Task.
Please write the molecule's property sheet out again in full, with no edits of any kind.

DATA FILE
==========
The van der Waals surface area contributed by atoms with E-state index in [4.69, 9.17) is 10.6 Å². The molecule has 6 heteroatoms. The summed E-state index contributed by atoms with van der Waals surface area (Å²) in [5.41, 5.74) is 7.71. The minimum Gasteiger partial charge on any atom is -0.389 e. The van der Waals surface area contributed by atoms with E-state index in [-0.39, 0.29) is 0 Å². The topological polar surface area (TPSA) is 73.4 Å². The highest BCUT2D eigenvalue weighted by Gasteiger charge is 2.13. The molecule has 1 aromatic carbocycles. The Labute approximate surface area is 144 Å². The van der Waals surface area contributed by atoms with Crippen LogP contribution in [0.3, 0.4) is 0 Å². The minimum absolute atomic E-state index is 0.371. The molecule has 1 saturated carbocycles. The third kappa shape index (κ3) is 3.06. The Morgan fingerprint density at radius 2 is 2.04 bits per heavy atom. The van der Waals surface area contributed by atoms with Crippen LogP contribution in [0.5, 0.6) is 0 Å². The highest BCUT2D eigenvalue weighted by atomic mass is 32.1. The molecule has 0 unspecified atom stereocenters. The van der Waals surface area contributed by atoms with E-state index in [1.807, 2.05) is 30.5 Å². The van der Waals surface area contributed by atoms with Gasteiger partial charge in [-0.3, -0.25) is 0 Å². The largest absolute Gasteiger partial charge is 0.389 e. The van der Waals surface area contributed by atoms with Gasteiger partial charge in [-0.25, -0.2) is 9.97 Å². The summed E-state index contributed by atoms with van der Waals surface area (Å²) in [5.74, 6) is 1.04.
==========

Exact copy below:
The van der Waals surface area contributed by atoms with E-state index in [4.69, 9.17) is 10.6 Å². The molecule has 6 heteroatoms. The summed E-state index contributed by atoms with van der Waals surface area (Å²) in [5.41, 5.74) is 7.71. The minimum Gasteiger partial charge on any atom is -0.389 e. The van der Waals surface area contributed by atoms with E-state index in [-0.39, 0.29) is 0 Å². The topological polar surface area (TPSA) is 73.4 Å². The highest BCUT2D eigenvalue weighted by Gasteiger charge is 2.13. The molecule has 1 aromatic carbocycles. The Labute approximate surface area is 144 Å². The van der Waals surface area contributed by atoms with Crippen LogP contribution in [0.3, 0.4) is 0 Å². The minimum absolute atomic E-state index is 0.371. The molecule has 1 saturated carbocycles. The third kappa shape index (κ3) is 3.06. The Morgan fingerprint density at radius 2 is 2.04 bits per heavy atom. The van der Waals surface area contributed by atoms with Crippen LogP contribution in [0.5, 0.6) is 0 Å². The highest BCUT2D eigenvalue weighted by atomic mass is 32.1. The molecule has 0 unspecified atom stereocenters. The van der Waals surface area contributed by atoms with E-state index in [1.807, 2.05) is 30.5 Å². The van der Waals surface area contributed by atoms with Gasteiger partial charge in [-0.3, -0.25) is 0 Å². The largest absolute Gasteiger partial charge is 0.389 e. The van der Waals surface area contributed by atoms with Gasteiger partial charge in [-0.25, -0.2) is 9.97 Å². The summed E-state index contributed by atoms with van der Waals surface area (Å²) in [5.74, 6) is 1.04.